He banked experience instead, developing his hallmark eye-hand coordination.
Whatever fascinated his eye, his hands translated to clay. When he saw a photograph of a twirling dancer, her skirt an eddy of fabric, he reincarnated the image as a teapot. A picture of Whirling Teapot was published in a 1998 book, Wheel-Thrown Ceramics by Don Davis.
The picture got Tefft noticed.
A friend rang the following year. There was a temporary teaching position at Guilford College. The job was supposed to last one semester, while Tefft’s former teacher, Lisa Young, was on leave.
“A couple of weeks later, she said, ‘What about two semesters?’ Then it was ‘What about years?’” Tefft remembers. “She left the college and passed it to me.”
That was 18 years ago.
As the college’s only pottery teacher, Tefft leads two classes a semester, which leaves him time to work in his studio, a converted outbuilding in his side yard. He shares the space with apprentice Ray Knirs and another colleague: Tefft’s Australian Shepherd-St. Bernard mix, Walt. Accommodations have been made for Walt’s tail.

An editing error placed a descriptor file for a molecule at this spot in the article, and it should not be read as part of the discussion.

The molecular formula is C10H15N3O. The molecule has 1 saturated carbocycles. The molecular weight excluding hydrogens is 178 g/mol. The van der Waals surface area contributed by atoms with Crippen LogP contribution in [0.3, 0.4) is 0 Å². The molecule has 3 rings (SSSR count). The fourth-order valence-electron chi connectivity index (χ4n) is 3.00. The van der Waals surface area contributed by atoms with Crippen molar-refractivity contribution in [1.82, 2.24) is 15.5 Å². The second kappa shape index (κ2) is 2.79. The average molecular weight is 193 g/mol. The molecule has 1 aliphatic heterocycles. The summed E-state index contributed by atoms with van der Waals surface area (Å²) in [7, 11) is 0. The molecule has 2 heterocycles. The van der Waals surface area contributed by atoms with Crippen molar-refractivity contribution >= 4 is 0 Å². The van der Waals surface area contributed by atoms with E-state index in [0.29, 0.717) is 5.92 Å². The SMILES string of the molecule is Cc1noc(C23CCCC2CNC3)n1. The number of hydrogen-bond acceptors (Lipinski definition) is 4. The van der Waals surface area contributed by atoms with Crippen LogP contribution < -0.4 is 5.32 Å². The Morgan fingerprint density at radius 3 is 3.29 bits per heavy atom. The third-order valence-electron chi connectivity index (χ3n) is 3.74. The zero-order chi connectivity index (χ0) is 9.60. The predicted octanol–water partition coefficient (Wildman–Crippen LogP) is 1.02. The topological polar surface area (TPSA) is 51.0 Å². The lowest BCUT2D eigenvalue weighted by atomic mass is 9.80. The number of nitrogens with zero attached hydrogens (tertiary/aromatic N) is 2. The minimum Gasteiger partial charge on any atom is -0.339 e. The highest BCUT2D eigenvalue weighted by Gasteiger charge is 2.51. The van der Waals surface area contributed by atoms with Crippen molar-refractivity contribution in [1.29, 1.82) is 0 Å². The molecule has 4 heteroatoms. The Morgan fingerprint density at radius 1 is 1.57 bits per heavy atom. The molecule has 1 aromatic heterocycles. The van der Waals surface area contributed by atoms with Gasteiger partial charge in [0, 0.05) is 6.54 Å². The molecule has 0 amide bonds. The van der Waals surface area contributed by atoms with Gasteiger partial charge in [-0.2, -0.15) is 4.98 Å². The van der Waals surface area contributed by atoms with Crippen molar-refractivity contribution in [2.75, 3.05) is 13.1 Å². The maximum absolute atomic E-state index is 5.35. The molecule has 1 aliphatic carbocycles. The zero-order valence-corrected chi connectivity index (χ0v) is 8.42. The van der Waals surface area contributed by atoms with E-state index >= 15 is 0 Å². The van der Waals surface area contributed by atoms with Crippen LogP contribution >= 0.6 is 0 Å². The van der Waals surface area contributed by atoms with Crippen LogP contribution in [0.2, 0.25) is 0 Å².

“You see there’s nothing wet on the lower shelves because of his hair,” says the 44-year-old Tefft, who looks and acts as you might imagine a potter would.
Lanky, bearded and unpretentious in a T-shirt, work pants and spongy black Crocs, he’s animated by a gentle spirit, but his keen eyes record everything.
He works on pottery daily, often at night after the kids are asleep.
He sweats the details, laboring to make the lips of his tumblers dribble-proof, the spouts of his teapots dripless, the handles of his mugs comfortable to adult fingers.
His pieces work, both functionally and aesthetically, a harmony born of long hours.
“I’m not a production machine,” Tefft says. “I do higher quality work. I touch these pieces a lot.”